MOHAMMAD SADIQ Vs. CHHOTI
HIGH COURT OF RAJASTHAN
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Bhargava, J. -
(1.)THIS appeal is directed against the order of the Compensation Commissioner, Ajmer Division dated the 18th of April, 1958, by which he allowed Rs. 3,000/-as compensation to Mst. Chhoti widow of Ramnarain deceased.
(2.)THE claim for compensation was preferred by Mst. Chhoti under sec. 10 of the Workmen's Compensation Act (No. 8 of 1923 hereinafter called the Act) before the Compensation Commissioner, Ajmer, under the following circumstances: - That her husband Ramnarain was in the employment of the appellants who were carrying on the business of plying trucks for bringing stones from Jamua Ramgarh to Jaipur. Ramnarain was the driver of the truck No. R. J. L. 3357. That during the course of his employment Ramnarain died on the 18th of February, 1956 on account of an accident between Jamua Ramgarh and Jaipur. . It was further alleged that the deceased mas getting Rs. 100/- p. m. as his salary. It was, therefore, prayed that a sum of Rs. 3000/- be allowed to her as compensation.
In reply it was stated that Ramnarain was not in their permanent employment but was engaged temporarily for some days, that their permanent driver Mohammed Ayub had gone on leave due to his mother's illness. It was pleaded that Ramnarain was not a workman within the meaning of the term as defined in sec. 2 (n) of the Workmen's Compensation Act. It was also pleaded that Ramnarain was not getting Rs. 100/- p. m. as his salary.
The learned Compensation Commissioner on these facts framed several issues and after evidence gave his finding that the deceased Ramnarain was a workman and that he was getting Rs. 100/- p. m. as his salary from the appellants. In view of these findings he allowed Rs. 3000/- as compensation to the respondent according to the scale mentioned in Schedule IV of the Act. The appellants have now come in appeal under sec. 30 of the Act against the said order.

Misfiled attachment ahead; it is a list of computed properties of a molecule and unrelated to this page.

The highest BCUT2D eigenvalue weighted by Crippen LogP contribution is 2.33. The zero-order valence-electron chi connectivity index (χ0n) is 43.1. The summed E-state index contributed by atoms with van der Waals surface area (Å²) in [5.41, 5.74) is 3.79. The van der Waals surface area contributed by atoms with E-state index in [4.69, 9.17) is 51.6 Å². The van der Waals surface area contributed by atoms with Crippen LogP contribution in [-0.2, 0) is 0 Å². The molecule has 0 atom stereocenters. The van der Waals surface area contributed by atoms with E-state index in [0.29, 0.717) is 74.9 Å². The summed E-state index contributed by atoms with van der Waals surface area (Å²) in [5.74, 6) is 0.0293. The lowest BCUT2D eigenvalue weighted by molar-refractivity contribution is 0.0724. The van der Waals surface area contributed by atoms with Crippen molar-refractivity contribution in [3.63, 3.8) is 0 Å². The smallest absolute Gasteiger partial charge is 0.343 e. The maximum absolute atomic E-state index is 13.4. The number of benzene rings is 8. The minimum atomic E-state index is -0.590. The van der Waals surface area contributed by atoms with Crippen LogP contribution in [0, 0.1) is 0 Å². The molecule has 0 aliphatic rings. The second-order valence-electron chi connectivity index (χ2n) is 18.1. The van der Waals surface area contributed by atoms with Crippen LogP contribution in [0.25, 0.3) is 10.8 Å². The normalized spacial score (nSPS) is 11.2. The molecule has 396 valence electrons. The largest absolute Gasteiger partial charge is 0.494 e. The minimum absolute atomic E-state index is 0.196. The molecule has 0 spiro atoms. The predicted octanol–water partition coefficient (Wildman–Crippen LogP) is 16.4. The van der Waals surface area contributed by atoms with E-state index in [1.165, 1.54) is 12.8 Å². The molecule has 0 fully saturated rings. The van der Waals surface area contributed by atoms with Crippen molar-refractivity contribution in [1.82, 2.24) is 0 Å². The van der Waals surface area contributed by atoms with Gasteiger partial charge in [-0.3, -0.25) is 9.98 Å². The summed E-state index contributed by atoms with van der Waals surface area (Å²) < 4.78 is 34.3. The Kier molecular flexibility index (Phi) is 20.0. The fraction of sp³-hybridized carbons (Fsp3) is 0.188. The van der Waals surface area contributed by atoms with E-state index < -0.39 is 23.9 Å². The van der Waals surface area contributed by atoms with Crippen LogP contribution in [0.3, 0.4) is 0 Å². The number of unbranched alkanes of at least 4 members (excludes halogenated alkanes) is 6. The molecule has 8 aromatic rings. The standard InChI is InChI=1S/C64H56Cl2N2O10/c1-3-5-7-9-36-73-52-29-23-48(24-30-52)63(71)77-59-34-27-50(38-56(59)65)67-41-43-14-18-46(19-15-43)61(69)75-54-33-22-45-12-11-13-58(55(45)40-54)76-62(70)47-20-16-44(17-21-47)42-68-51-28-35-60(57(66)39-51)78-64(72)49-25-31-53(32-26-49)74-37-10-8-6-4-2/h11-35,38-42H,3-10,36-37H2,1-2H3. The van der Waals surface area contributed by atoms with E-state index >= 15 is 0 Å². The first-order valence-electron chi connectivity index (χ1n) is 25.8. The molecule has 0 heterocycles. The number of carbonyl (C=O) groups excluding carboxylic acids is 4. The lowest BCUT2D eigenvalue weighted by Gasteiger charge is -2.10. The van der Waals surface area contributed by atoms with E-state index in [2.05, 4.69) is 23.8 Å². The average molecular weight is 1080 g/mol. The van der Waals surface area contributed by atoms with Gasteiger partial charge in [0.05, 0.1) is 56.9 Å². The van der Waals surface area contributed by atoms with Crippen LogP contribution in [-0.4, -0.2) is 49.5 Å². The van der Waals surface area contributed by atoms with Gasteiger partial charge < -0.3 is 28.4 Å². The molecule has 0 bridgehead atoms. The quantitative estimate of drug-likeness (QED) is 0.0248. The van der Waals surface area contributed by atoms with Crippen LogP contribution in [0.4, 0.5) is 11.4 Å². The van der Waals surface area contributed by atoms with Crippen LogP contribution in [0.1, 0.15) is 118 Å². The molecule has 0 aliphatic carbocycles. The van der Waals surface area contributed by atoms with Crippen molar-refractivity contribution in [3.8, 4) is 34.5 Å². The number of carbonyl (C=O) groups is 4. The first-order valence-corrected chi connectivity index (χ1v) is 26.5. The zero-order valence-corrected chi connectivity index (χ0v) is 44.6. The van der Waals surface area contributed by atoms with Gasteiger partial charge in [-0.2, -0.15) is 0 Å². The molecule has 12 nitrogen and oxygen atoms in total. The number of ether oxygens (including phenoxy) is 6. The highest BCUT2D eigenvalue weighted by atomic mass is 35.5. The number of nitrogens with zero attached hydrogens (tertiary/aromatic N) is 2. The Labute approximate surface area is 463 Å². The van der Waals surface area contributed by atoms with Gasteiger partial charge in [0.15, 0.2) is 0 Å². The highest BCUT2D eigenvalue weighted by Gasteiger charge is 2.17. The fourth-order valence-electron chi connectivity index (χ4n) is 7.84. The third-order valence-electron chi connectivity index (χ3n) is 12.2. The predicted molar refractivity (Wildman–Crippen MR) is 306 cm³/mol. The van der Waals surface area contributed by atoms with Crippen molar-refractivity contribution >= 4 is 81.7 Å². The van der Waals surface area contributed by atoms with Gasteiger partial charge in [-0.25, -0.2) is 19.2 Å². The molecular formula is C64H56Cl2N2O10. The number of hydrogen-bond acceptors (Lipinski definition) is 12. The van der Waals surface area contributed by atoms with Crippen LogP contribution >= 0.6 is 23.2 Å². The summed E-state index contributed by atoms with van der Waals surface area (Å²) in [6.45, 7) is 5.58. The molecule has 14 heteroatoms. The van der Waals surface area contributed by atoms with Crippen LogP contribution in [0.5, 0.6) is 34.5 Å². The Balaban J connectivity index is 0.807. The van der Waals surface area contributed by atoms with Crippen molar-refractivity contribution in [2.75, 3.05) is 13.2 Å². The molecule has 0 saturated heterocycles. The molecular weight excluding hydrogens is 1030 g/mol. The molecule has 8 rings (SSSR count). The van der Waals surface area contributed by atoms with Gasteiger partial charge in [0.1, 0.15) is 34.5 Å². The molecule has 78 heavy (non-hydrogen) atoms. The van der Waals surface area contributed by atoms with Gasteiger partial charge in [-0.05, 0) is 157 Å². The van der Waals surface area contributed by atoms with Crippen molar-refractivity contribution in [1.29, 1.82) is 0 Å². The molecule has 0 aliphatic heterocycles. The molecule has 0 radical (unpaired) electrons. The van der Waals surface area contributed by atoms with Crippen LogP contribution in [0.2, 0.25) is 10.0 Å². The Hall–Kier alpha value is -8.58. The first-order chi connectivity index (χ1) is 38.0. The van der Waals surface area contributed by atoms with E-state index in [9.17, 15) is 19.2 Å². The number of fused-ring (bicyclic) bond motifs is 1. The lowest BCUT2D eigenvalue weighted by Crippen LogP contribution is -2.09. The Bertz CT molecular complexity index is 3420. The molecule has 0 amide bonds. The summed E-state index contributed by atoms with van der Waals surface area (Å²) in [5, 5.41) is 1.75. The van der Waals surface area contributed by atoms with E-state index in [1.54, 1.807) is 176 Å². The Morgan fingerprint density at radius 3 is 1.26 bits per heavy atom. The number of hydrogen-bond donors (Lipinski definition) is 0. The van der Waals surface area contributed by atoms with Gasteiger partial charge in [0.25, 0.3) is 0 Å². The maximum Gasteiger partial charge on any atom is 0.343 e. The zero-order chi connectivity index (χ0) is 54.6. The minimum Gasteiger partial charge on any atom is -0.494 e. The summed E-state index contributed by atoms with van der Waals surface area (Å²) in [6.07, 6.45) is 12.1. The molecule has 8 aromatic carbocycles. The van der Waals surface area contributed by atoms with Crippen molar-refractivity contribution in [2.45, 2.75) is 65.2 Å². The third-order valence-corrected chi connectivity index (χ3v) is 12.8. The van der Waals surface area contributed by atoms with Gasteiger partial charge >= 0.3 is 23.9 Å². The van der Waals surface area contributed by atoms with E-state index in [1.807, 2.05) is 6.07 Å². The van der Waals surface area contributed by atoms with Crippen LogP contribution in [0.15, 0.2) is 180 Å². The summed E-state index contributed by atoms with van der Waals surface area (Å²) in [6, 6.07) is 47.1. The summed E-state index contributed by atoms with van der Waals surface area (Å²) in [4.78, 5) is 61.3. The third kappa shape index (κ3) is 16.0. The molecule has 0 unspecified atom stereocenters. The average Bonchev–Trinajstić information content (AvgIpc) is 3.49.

Learned counsel appearing for the appellants contends that the deceased was engaged in their services temporarily for a short period and was therefore not a 'workman' as defined in sec. 2 (a) of the Act. It was also contended that the finding of the learned Compensation Commissioner regarding the amount of salary the deceased was getting, is also not correct.
On behalf of the respondeat it has been argued that the deceased was a 'workman' and the fact that his employment was of a casual nature would not by itself be enough to take him out of the definition of 'workman'. It was argued that unless both the conditions namely that employment was of a casual nature and was otherwise than for the purpose of the employer's trade or business are satisfied, he would still be regarded as a workman within the meaning of this Act. Reliance was placed on Periyakkal vs. Agent S. I. Railway (1) and Bachia Mistri vs. Shanti (2 ). It was further argued that both the points which the learned counsel for the appellants wants to contend in appeal are questions of fact and the scope of appeal under sec. 30 of the Act is limited to those cases where there is a substantial question of law involved and this Court sitting in appeal would not be justified in interfering with the findings of fact arrived at by the learned Compensation Commissioner.
I have considered the respective contentions raised by the learned counsel and with respect I agree with the view taken in the above mentioned cases.
In my opinion the question which the appellants now want to agitate before me are purely questions of fact. There is evidence on record that the deceased died while he was bringing stones from Jamua Ramgarh to Jaipur in the appellant's truck which was in connection with the trade and business of his employer. Therefore, the learned Compensation Commissioner was justified in holding that the deceased was a 'workman' within the definition of that term given in the Act. Regarding the amount of salary also there is evidence of P. W. 1 Badarinarain, P. W. 4 Mst. Chhoti, and P. W. 5 Lachhman to support the finding of the learned Compensation Commissioner. In view of this fact that there is enough material on the record in support of the findings given by the learned Compensation Commissioner, I do not feel inclined to interfere with that finding. There is no substantial question of law involved in this appeal which is hereby dismissed with costs. .
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